Dozens of Grays Harbor County residents young and old dropped by Starbucks Thursday evening for Badges & Brews, a chance to interact with Aberdeen and county emergency personnel in a more relaxed environment.
The event was a success, said Sgt. Gary Sexton, member of the Aberdeen Police Department, who helped organize it.
“The crowd is great,” Sexton said in an interview during the event. “I see a lot of visiting going on, which is the idea.”
Members of the APD, Aberdeen Fire Department, the Grays Harbor County Sheriff’s Office and Aberdeen’s Emergency Management all took part in partnership with Starbucks. Verizon and Aaron’s also helped by lending the event their parking lots to help accommodate the larger number of participants, grown from when the event was simply Coffee with a Cop, last held in 2019.
“There’s a lot of people coming and petting the dogs,” said John Watkins of West Coast Search Dogs, who took part along with 7-year-old Belgian Malinois Hanna. “It’s good for the Harbor to get people out, to see what’s around.”
Guests witnessed demonstrations from firefighters, from the sheriff’s office, from APD’s dog handlers, including a biting demonstration by APD apprehension dog Ronin.
“We’ve had a lot of kids come through,” said AFD firefighter/paramedic Lorenzo Ontiveros during the event. “We’re spraying the water and having fun.”
Members of the various organizations weren’t just present, but actively competing, from a latte-making competition judged by Aberdeen Mayor Pete Schave, to a cold-brew coffee chugging competition won by firefighter/paramedic Austin Wendt, to a silent auction for gifts donated by various companies.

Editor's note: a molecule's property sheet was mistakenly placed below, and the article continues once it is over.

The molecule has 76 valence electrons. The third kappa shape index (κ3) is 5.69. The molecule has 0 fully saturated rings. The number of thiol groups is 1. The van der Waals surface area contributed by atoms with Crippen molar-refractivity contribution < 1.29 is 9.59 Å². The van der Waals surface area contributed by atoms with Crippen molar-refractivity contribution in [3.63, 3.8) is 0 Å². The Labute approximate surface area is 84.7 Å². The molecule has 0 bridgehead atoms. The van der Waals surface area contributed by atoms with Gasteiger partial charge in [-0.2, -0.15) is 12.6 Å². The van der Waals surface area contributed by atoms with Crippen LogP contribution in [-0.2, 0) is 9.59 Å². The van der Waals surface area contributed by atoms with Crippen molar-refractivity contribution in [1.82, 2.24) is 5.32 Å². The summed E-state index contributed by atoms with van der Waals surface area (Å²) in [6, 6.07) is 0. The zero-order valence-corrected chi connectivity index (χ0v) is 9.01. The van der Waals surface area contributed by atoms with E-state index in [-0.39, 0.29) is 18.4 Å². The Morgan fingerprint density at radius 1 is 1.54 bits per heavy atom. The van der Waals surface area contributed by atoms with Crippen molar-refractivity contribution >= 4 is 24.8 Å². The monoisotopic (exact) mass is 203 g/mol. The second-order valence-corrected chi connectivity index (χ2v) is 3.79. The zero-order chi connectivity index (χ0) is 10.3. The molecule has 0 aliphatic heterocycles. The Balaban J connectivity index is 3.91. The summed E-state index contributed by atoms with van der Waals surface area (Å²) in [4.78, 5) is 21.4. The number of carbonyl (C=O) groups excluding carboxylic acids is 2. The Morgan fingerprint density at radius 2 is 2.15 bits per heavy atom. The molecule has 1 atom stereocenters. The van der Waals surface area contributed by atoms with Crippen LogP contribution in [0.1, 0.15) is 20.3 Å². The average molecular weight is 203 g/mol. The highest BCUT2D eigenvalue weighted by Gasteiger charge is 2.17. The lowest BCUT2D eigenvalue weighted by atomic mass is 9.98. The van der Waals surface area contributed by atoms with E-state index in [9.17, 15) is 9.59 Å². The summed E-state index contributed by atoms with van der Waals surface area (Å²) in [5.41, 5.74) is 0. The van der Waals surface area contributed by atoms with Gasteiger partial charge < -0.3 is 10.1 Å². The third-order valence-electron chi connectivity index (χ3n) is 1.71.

“This is great — mixing with the people, seeing all the kids having a blast,” Schave said. “I don’t drink a lot of coffee but when I do, I get a latte with about half the vanilla they usually put in it.”
The participation with the kids is especially important, said Chief Criminal Deputy Darrin Wallace of the GHCSO.
“I think it’s good to get the kids out here. Show them the police car, play with the lights,” Wallace said in an interview. “Show we’re not scary people.”
The store did a brisk trade as well, said Starbucks store manager Jaki Meeks in an interview, with the expanded space giving people a little more elbow room.
“It’s been wonderful,” Meeks said. “We’ve had a lot of space.”
The event garnered about $2,400 in donations to be split among a number of charities, Meeks said. About 200 people showed up for the evening.